“What’s in the bag, kiddo?” A sentence that many would register as a back pack or something else. A sentence that can either come across as an accusation or curiosity. For me it was both. It was a trash bag and I was asked this question the first time when I was three years old.
Foster kids travel with trash bags and everything they own inside them. I guess my mom packed my first trash bag or maybe I had a back pack or luggage or something when I left my parent’s house at three years old, but I don’t remember it. I don’t think it was given to me. Instead I was handed a trash bag as I was shown the bottom bunk at the children’s home where my sister and I would be staying “for the time being.” A phrase that was used a lot over the next 5 years. Everything that was mine was in the trash bag. Symbolic of the way I felt at the moment, unable to fully comprehend why I was being “thrown out”. Had I gone bad like the leftovers from 2 nights ago, or the vegetables left too long in the bottom drawer of the refrigerator? My sister and I walked next to each other, close but not touching, talking, or looking at each other. She was 5 at the time and not able to help me any.
The shelter we were to stay at off and on for the next 5 years was made up of smaller houses. Each house was exactly the same. A kitchen, living room, master bedroom for the house mom, and a big bedroom with 4 sets of bunk beds. At the time they were over crowded so my sister and I would share the bottom bunk closest to the door. I was very happy with this. I didn’t want to leave her side. She however felt the need to run and be alone. I don’t remember exactly how many houses there were but I do remember there was a park in the middle of them. They boys’ houses were on the left and the girls’ were on the right. My brother was in one of the boys’ houses. Even though we were just across the park from him, we wouldn’t see him much.
As soon as the house mom left to the kitchen to whisper adult matters with our caseworker, my sister and sat on the bed and opened the trash bags. A few pieces of clothing, hair brush, toothbrush, and one toy each. I would later learn that if anyone brought in more than that, it became house property. We all had the same amount of personal property, no one could be made to feel special. The trash bags helped with that.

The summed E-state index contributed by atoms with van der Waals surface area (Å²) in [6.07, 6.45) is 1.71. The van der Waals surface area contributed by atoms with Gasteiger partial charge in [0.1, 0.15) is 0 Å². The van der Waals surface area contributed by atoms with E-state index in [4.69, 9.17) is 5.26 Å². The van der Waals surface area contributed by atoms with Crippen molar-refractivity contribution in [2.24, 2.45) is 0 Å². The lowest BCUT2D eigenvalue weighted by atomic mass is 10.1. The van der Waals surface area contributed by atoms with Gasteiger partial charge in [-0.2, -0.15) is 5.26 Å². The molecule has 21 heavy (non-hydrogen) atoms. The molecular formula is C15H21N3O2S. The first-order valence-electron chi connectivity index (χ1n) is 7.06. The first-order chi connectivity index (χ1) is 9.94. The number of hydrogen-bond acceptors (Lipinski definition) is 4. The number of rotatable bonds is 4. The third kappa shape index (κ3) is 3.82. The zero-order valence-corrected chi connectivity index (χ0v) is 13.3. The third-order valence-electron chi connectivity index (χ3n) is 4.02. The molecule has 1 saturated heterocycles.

For each foster home we were put in, all that was ever ours was the items in the trash bag. Even if the foster family we lived with bought us new toys and clothes, we would have to leave it all behind. If we received presents for our birthday or Christmas, we had to decide what one toy we wanted as personal property and the rest went to the house. A few pieces of clothes, a hair brush, tooth brush, and one toy. All in the trash bag. I kept my items in the trash bag. I didn’t unpack this bag even when we were placed in foster homes. If they bought us new things, I wore those and left my other clothes in the trash bag, always prepared to leave. Making sure that they still fit every few weeks and switching them out if they didn’t. I had to be ready because some times when it was time to leave, it was time to leave. Grab your trash bag and go, as if the garbage man is down the street and you need to get it to the curb before he gets there. Also the clothes couldn’t be too nice. Designer labels were not allowed. I remember a girl whose birthday gift was returned to her parents because it was a name brand dress. She cried for a week and took a pair of scissors to her “acceptable” dress. The girls all had one dress for church services, visitation days, and shopping days. Shopping days was when potential foster parents came to see if you were an acceptable child or not. Little girls in dresses with bows who say “thank you” and “yes ma’am” were what they wanted. My sister and I were exactly that and so it never took long before we were fostered out.
But it was always “for the time being.” Five years, countless trash bags, and 6 “homes” later, my parents would get us back. It seems like a happy ending. It should have been, but I continued to carry items in a trash bag until I was 17 years old.
I have moved almost every year my entire life. I still am in a constant commute. I don’t own any land or property. I rent an apartment. I consider buying and settling. But where does one settle when they have no roots? I know I should build a solid foundation for my daughter, but it scares me. I have spent my life preparing for the next move. How do I stand still. I have lived here for 9 months and there are still boxes and trash bags in closets.
I am reminded of Carrie Underwoods “Temporary Home”
Little boy, six years old
A little too used to bein’ alone
Another new mom and dad, another school
Another house that’ll never be home
When people ask him how he likes this place
He looks up and says with a smile upon his face
“This is my temporary home
It’s not where I belong
Windows in rooms that I’m passin’ through
This is just a stop, on the way to where I’m going
I’m not afraid because I know this is my
Young mom on her own
She needs a little help got nowhere to go
She’s lookin’ for a job, lookin’ for a way out
‘Cause a half-way house will never be a home
At night she whispers to her baby girl
Someday we’ll find a place here in this world
“This is our temporary home
It’s not where we belong
Windows in rooms that we’re passin’ through
This is just a stop, on the way to where we’re going
I’m not afraid because I know this is our
Perhaps one day I will have a home. Perhaps one day I will completely unpack my trash bags. Perhaps…one day…